Annotated Bibliography Section: WomenDolan, Kathleen. “Voting for Women in the “Year of the Woman”.

” American Journal of Political Science 42, no. 1 (1998): 272-93. doi:10.2307/2991756. This journal explores the idea that there are people with certain demographiccharacteristics that are more likely to vote for a woman congressionalcandidate. These characteristics give an important insight into what influencesthese voters to vote for a candidate. It especially focuses on the Year of theWoman of 1992 where a record amount of woman ran to be elected as majorparty candidates for congress. 53 woman were voted into office.

This was animportant event because it highlighted the fact that gender was relevant in thepolitics of America. Plutzer, Eric, and John F. Zipp. “Identity Politics, Partisanship, and Voting forWomen Candidates.” The Public Opinion Quarterly 60, no. 1 (1996): 30-57.

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* All Partners were chosen among 50+ writing services by our Customer Satisfaction Team This journal expands on the year 1992 where 14 woman ran a politicalcampaign not just as politicians but as representatives of woman. The authorsfind that there is a direct connection between the gender of the voter and thegender of the politician running for office. This event indicates a change in theway politicians are being voted for, where the effect of genders voting forofficials of the same gender could influence the public policies brought forth.

Welch, Susan. “Are Women More Liberal than Men in the U. S. Congress?”Legislative Studies Quarterly 10, no. 1 (1985): 125-34. http://www.jstor. Susan Welch writes about the idea that gender plays a big difference in theway Americans vote seeing as more woman are prone to be liberal incongress. She studies the differences between votes and policies in a group ofmembers of the House of Representatives.

This is important because it couldchange the way voters decide their candidate seeing as woman are more likelyto have liberal views as opposed to men. Would they be more accepting ofliberal candidates or not. These decisions can influence American politics inthe future. Irvin Alfaro 1 Watkins, Valethia. “Votes for Women: Race, Gender, and W.E.

B. Du Bois’sAdvocacy of Woman Suffrage.” Phylon (1960-) 53, no. 2 (2016): 3-19.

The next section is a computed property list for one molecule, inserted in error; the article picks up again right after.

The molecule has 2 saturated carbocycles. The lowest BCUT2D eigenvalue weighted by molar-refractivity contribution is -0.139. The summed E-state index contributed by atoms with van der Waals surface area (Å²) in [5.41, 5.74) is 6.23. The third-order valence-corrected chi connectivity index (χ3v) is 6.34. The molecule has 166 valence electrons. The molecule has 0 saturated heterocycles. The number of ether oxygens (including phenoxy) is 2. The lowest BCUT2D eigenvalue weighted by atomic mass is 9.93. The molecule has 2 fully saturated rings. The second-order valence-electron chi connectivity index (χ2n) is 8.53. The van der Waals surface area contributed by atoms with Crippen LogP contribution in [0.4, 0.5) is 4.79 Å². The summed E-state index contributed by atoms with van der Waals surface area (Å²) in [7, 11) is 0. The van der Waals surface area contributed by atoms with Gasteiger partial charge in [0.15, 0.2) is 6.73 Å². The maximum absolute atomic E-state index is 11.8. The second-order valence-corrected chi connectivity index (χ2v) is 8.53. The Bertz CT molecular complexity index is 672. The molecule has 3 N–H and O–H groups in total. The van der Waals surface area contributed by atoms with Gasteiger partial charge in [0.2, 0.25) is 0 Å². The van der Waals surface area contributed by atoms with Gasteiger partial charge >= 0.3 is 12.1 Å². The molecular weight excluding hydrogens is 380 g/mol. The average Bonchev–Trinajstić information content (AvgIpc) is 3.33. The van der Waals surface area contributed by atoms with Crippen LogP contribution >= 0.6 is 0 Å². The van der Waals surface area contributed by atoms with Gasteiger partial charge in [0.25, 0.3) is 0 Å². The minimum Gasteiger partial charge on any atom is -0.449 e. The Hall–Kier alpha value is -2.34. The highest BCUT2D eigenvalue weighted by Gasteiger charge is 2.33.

3. Valethia Watkins goes over the works of a prominent writer many call thesuccessor of Frederick Douglas, W.E.

B. Du Bois. She analyses the racialtension that existed during the Woman’s Suffrage movement. She helps usunderstand the many obstacles and hurdles woman went through, especiallyblack woman, to be able to vote in America.

This movement proved thatwoman wanted a change in politics because they felt they weren’t beingrepresented by the men officials. This movement also marks the start of theimpact woman will slowly begin having on American politics and how theyprovide a different approach for voters. Zipp, John F., and Eric Plutzer. “Gender Differences in Voting for FemaleCandidates: Evidence From the 1982 Election.” The Public Opinion Quarterly49, no.

2 (1985): 179-97. These two authors discuss the emergence of the idea that woman arebecoming a strong political force.

A steady rise in support for woman to beelected officials could increase pressure on both Democrats and Republicans.This paper specifically analyzes the voting that took place in five 1982elections where woman were the candidates running for high-level positions.The study found that there was no distinct correlation between the sex ofvoters and the sex of candidates that was clear because of the lack of data dueto a scarcity of woman running and being voted for office. Section: Hispanics Jackson, Melinda S. “Priming the Sleeping Giant: The Dynamics of LatinoPolitical Identity and Vote Choice.” Political Psychology 32, no. 4 (2011):691-716. This article evaluates the increase in political potential of Latinos and whythere are referred to as the “sleeping giant” in American politics. Even thoughlatinos account for more than 30% of the population in several major statesthey are still behind whites and blacks when it comes to voting.